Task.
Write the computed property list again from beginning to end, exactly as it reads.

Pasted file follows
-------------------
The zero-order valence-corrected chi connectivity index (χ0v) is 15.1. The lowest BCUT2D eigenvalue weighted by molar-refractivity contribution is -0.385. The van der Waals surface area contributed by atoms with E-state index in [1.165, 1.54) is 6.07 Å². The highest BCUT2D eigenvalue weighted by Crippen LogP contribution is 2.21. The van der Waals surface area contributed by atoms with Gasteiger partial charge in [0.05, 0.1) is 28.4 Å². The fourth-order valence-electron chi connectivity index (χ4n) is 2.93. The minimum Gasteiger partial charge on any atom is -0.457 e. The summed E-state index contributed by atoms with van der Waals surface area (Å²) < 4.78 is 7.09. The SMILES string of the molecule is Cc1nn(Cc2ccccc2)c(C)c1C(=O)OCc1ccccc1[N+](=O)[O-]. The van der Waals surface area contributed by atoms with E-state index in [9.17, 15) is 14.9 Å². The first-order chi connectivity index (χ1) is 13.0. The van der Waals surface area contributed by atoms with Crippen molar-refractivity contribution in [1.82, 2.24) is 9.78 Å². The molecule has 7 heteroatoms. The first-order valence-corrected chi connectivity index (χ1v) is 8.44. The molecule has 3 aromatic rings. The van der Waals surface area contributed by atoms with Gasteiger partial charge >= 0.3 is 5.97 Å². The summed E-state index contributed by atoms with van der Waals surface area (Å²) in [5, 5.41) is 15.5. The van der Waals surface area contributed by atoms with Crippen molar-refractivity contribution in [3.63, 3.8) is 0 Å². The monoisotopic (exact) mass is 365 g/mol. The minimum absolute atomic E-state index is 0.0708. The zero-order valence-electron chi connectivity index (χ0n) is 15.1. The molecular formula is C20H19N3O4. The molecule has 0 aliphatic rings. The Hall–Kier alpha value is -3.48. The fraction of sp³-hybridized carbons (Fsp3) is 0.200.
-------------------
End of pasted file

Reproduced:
The zero-order valence-corrected chi connectivity index (χ0v) is 15.1. The lowest BCUT2D eigenvalue weighted by molar-refractivity contribution is -0.385. The van der Waals surface area contributed by atoms with E-state index in [1.165, 1.54) is 6.07 Å². The highest BCUT2D eigenvalue weighted by Crippen LogP contribution is 2.21. The van der Waals surface area contributed by atoms with Gasteiger partial charge in [0.05, 0.1) is 28.4 Å². The fourth-order valence-electron chi connectivity index (χ4n) is 2.93. The minimum Gasteiger partial charge on any atom is -0.457 e. The summed E-state index contributed by atoms with van der Waals surface area (Å²) < 4.78 is 7.09. The SMILES string of the molecule is Cc1nn(Cc2ccccc2)c(C)c1C(=O)OCc1ccccc1[N+](=O)[O-]. The van der Waals surface area contributed by atoms with E-state index in [9.17, 15) is 14.9 Å². The first-order chi connectivity index (χ1) is 13.0. The van der Waals surface area contributed by atoms with Crippen molar-refractivity contribution in [1.82, 2.24) is 9.78 Å². The molecule has 7 heteroatoms. The first-order valence-corrected chi connectivity index (χ1v) is 8.44. The molecule has 3 aromatic rings. The van der Waals surface area contributed by atoms with Gasteiger partial charge >= 0.3 is 5.97 Å². The summed E-state index contributed by atoms with van der Waals surface area (Å²) in [5, 5.41) is 15.5. The van der Waals surface area contributed by atoms with Crippen molar-refractivity contribution in [3.63, 3.8) is 0 Å². The monoisotopic (exact) mass is 365 g/mol. The minimum absolute atomic E-state index is 0.0708. The zero-order valence-electron chi connectivity index (χ0n) is 15.1. The molecular formula is C20H19N3O4. The molecule has 0 aliphatic rings. The Hall–Kier alpha value is -3.48. The fraction of sp³-hybridized carbons (Fsp3) is 0.200.